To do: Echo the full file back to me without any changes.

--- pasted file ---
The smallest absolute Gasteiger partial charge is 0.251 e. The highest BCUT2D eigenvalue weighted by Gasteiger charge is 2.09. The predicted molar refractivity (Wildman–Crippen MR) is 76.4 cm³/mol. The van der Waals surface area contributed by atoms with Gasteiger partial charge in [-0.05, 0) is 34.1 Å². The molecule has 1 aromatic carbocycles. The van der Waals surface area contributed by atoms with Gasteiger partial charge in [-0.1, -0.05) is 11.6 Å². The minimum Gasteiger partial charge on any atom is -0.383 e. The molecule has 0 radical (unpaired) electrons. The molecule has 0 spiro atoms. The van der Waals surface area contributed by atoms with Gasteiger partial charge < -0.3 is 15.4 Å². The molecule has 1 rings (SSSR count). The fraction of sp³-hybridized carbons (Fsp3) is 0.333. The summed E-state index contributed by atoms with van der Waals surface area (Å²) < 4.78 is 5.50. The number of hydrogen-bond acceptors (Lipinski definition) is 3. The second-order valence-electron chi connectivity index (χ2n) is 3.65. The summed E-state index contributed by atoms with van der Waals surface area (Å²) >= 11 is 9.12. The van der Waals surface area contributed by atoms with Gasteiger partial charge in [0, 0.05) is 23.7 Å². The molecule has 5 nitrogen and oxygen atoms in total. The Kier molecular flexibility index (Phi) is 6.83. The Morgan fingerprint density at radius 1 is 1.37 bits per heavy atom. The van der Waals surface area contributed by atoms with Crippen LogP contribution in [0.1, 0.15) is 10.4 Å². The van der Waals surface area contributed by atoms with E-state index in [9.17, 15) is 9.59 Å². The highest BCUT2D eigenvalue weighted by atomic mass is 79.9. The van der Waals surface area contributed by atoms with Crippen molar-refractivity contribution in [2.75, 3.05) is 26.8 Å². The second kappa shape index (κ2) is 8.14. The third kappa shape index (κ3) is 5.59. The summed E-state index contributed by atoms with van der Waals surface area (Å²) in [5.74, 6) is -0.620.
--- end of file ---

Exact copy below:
The smallest absolute Gasteiger partial charge is 0.251 e. The highest BCUT2D eigenvalue weighted by Gasteiger charge is 2.09. The predicted molar refractivity (Wildman–Crippen MR) is 76.4 cm³/mol. The van der Waals surface area contributed by atoms with Gasteiger partial charge in [-0.05, 0) is 34.1 Å². The molecule has 1 aromatic carbocycles. The van der Waals surface area contributed by atoms with Gasteiger partial charge in [-0.1, -0.05) is 11.6 Å². The minimum Gasteiger partial charge on any atom is -0.383 e. The molecule has 0 radical (unpaired) electrons. The molecule has 0 spiro atoms. The van der Waals surface area contributed by atoms with Gasteiger partial charge < -0.3 is 15.4 Å². The molecule has 1 rings (SSSR count). The fraction of sp³-hybridized carbons (Fsp3) is 0.333. The summed E-state index contributed by atoms with van der Waals surface area (Å²) < 4.78 is 5.50. The number of hydrogen-bond acceptors (Lipinski definition) is 3. The second-order valence-electron chi connectivity index (χ2n) is 3.65. The summed E-state index contributed by atoms with van der Waals surface area (Å²) >= 11 is 9.12. The van der Waals surface area contributed by atoms with Gasteiger partial charge in [0, 0.05) is 23.7 Å². The molecule has 5 nitrogen and oxygen atoms in total. The Kier molecular flexibility index (Phi) is 6.83. The Morgan fingerprint density at radius 1 is 1.37 bits per heavy atom. The van der Waals surface area contributed by atoms with Crippen LogP contribution in [0.1, 0.15) is 10.4 Å². The van der Waals surface area contributed by atoms with E-state index in [9.17, 15) is 9.59 Å². The highest BCUT2D eigenvalue weighted by atomic mass is 79.9. The van der Waals surface area contributed by atoms with Crippen molar-refractivity contribution in [2.75, 3.05) is 26.8 Å². The second kappa shape index (κ2) is 8.14. The third kappa shape index (κ3) is 5.59. The summed E-state index contributed by atoms with van der Waals surface area (Å²) in [5.74, 6) is -0.620.